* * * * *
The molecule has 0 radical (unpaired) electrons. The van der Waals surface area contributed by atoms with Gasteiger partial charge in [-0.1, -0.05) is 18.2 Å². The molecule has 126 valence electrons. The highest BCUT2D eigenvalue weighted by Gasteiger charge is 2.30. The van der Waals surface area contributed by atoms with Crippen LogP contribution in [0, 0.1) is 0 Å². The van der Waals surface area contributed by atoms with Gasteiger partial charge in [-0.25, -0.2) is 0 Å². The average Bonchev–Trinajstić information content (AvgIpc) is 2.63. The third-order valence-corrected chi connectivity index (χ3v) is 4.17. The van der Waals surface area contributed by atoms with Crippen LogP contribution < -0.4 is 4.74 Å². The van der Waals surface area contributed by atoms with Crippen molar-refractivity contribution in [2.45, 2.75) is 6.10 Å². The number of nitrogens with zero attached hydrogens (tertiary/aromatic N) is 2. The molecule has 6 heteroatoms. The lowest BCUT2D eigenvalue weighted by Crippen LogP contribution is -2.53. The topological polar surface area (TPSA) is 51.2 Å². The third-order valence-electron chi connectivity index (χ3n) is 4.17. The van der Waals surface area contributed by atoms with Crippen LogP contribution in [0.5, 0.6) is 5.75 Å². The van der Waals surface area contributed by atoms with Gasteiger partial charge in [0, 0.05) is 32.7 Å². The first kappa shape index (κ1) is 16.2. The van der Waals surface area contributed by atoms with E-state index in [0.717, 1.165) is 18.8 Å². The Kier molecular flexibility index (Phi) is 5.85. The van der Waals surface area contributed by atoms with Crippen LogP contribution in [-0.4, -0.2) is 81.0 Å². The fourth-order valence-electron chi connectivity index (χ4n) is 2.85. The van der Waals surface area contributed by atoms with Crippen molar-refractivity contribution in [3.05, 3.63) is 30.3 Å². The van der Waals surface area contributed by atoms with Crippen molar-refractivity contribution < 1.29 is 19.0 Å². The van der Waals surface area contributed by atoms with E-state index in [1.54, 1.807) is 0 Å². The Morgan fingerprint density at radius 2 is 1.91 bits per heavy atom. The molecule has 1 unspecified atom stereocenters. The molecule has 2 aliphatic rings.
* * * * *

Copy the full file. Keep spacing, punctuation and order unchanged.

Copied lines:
The molecule has 0 radical (unpaired) electrons. The van der Waals surface area contributed by atoms with Gasteiger partial charge in [-0.1, -0.05) is 18.2 Å². The molecule has 126 valence electrons. The highest BCUT2D eigenvalue weighted by Gasteiger charge is 2.30. The van der Waals surface area contributed by atoms with Crippen LogP contribution in [0, 0.1) is 0 Å². The van der Waals surface area contributed by atoms with Gasteiger partial charge in [-0.25, -0.2) is 0 Å². The average Bonchev–Trinajstić information content (AvgIpc) is 2.63. The third-order valence-corrected chi connectivity index (χ3v) is 4.17. The van der Waals surface area contributed by atoms with Crippen LogP contribution < -0.4 is 4.74 Å². The van der Waals surface area contributed by atoms with Crippen molar-refractivity contribution in [2.45, 2.75) is 6.10 Å². The number of nitrogens with zero attached hydrogens (tertiary/aromatic N) is 2. The molecule has 6 heteroatoms. The lowest BCUT2D eigenvalue weighted by Crippen LogP contribution is -2.53. The topological polar surface area (TPSA) is 51.2 Å². The third-order valence-electron chi connectivity index (χ3n) is 4.17. The van der Waals surface area contributed by atoms with Crippen LogP contribution in [0.5, 0.6) is 5.75 Å². The van der Waals surface area contributed by atoms with Gasteiger partial charge in [0, 0.05) is 32.7 Å². The first kappa shape index (κ1) is 16.2. The van der Waals surface area contributed by atoms with E-state index in [0.717, 1.165) is 18.8 Å². The Kier molecular flexibility index (Phi) is 5.85. The van der Waals surface area contributed by atoms with Crippen LogP contribution in [-0.4, -0.2) is 81.0 Å². The fourth-order valence-electron chi connectivity index (χ4n) is 2.85. The van der Waals surface area contributed by atoms with Crippen molar-refractivity contribution in [3.05, 3.63) is 30.3 Å². The van der Waals surface area contributed by atoms with Crippen molar-refractivity contribution < 1.29 is 19.0 Å². The van der Waals surface area contributed by atoms with E-state index in [1.54, 1.807) is 0 Å². The Morgan fingerprint density at radius 2 is 1.91 bits per heavy atom. The molecule has 1 unspecified atom stereocenters. The molecule has 2 aliphatic rings.